The gospel repeatedly emphasized throughout the book of Hebrews is that 'Jesus the Son of God is the great high priest who has passed through the heavens' (Heb. 4.14; see also 6.19-20, in reference to the account in Heb. 5; etc.). You might notice that that sounds exactly like the celestial high priest named Jesus in early Jewish theology (Element 40) undertaking the very task described for the celestial Jesus in the Ascension of Isaiah (Chapter 3, §1). We saw that in the earliest discernible redaction of the latter, the Jesus who passes through the heavens dies in outer space, in the sublunar heaven, not on earth. This also appears to be what the author of Hebrews believes:
The sum of what we've said is this: we have such a High Priest, who is set on the right hand of the throne of His Majesty in the heavens, a minister of the sanctuary and of the true tabernacle that the Lord set up. not man. For every high priest is ordained to offer gifts and sacrifices, therefore it is necessary that this One have something to offer, too. For if He were on earth. He would not be a priest, since there are already priests who oiler gifts according to the law. and who only give service to the copy and shadow of heavenly things [because Moses was instructed to make on earth copies of the things he saw in heaven] (Heb. 8.1-5).
This certainly seems to say Jesus died in outer space. Because here we're told that Jesus not only performed his sacrifice in the celestial temple (as in Heb. 9, as we'll see in a moment), but that he had to do so. Otherwise the magic of it wouldn't have worked. We're also told that Jesus wasn't ever on earth—instead, he could only have been God's celestial high priest (so as to perform the ultimate sacrifice) if he wasn't on earth. Because "if he were on earth, he would not be a priest", since earth already has its priests—but Jesus needs to be a priest, in order to mediate the new covenant (Heb. 8.6). We're also told here the same thing Isaiah was told in the Ascension: that everything on earth has a duplicate version of it in the heavens (hence Element 38). The implication is that Jesus' blood must have been spilled on the heavenly duplicate of God's altar—not on earth, where there already are priests making blood sacrifices, which are less effective than celestial ones. Yet Jesus, being perfect, was the most powerful sacrifice of all (Heb. 7.27-28).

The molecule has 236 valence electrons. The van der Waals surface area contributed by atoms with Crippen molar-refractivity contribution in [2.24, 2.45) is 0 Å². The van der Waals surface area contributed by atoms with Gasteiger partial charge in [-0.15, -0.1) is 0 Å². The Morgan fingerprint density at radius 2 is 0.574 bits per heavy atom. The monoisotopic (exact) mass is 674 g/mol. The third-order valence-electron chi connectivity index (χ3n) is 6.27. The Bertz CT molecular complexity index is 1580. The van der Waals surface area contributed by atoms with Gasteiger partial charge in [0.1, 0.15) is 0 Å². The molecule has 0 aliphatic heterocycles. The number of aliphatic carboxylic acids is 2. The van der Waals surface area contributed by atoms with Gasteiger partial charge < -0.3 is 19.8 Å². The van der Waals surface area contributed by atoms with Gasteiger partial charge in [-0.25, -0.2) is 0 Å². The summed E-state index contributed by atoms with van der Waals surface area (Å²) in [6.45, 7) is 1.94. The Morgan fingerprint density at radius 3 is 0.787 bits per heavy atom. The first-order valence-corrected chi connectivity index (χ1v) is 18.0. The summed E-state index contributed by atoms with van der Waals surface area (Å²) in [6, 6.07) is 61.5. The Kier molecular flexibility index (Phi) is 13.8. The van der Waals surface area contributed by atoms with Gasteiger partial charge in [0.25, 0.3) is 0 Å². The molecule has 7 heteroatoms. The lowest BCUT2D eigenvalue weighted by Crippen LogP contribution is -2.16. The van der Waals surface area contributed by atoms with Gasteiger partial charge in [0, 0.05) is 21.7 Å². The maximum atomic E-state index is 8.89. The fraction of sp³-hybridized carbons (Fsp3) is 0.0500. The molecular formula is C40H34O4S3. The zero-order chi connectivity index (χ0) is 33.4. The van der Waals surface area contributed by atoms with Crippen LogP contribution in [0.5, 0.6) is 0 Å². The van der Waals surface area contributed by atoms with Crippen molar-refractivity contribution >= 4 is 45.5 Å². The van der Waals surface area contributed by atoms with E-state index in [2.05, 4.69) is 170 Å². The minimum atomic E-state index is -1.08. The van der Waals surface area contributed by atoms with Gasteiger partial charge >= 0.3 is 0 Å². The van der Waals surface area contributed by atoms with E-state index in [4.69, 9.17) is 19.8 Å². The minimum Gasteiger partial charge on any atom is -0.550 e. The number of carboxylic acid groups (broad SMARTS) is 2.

47. This also entails that the high priests on earth are the earthly copies of Jesus, who is the celestial high priest, the 'realized' Platonic form of all human high priests: that is. the perfect and eternal high priest of which all earthly priests are but poor and mortal imitations (the actual Platonic form would be a thought in the mind of God: see Element 38). After Christ's resurrection, his copy on earth became the Christian church (I Cor. 12.27: Col. 1.18. 24). which was also a copy of the celestial temple (Element 18). because the temple is the body and Christ (as its high priest) is the spirit inhabiting it. Believers, being the parts of Christ's body, are similarly imagined as being the new temple priesthood in 1 Pet. 2.5 and 2.9 (tending their body as the temple).
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